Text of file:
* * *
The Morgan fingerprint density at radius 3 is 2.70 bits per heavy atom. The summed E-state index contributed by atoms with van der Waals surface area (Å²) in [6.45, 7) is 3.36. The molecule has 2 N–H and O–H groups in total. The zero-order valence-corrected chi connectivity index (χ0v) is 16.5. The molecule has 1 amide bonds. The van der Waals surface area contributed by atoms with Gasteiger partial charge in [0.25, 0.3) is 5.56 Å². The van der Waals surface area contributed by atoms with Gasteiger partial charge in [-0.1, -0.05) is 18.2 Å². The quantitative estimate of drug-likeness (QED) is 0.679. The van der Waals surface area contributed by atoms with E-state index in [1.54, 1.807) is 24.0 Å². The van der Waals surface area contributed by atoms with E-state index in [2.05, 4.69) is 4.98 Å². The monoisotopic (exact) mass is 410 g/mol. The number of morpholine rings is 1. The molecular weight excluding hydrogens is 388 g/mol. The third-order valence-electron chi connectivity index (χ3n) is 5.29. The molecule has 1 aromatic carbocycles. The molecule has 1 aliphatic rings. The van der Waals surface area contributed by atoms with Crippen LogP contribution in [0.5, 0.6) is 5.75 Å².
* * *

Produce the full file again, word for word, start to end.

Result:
The Morgan fingerprint density at radius 3 is 2.70 bits per heavy atom. The summed E-state index contributed by atoms with van der Waals surface area (Å²) in [6.45, 7) is 3.36. The molecule has 2 N–H and O–H groups in total. The zero-order valence-corrected chi connectivity index (χ0v) is 16.5. The molecule has 1 amide bonds. The van der Waals surface area contributed by atoms with Gasteiger partial charge in [0.25, 0.3) is 5.56 Å². The van der Waals surface area contributed by atoms with Gasteiger partial charge in [-0.1, -0.05) is 18.2 Å². The quantitative estimate of drug-likeness (QED) is 0.679. The van der Waals surface area contributed by atoms with E-state index in [1.54, 1.807) is 24.0 Å². The van der Waals surface area contributed by atoms with E-state index in [2.05, 4.69) is 4.98 Å². The monoisotopic (exact) mass is 410 g/mol. The number of morpholine rings is 1. The molecular weight excluding hydrogens is 388 g/mol. The third-order valence-electron chi connectivity index (χ3n) is 5.29. The molecule has 1 aromatic carbocycles. The molecule has 1 aliphatic rings. The van der Waals surface area contributed by atoms with Crippen LogP contribution in [0.5, 0.6) is 5.75 Å².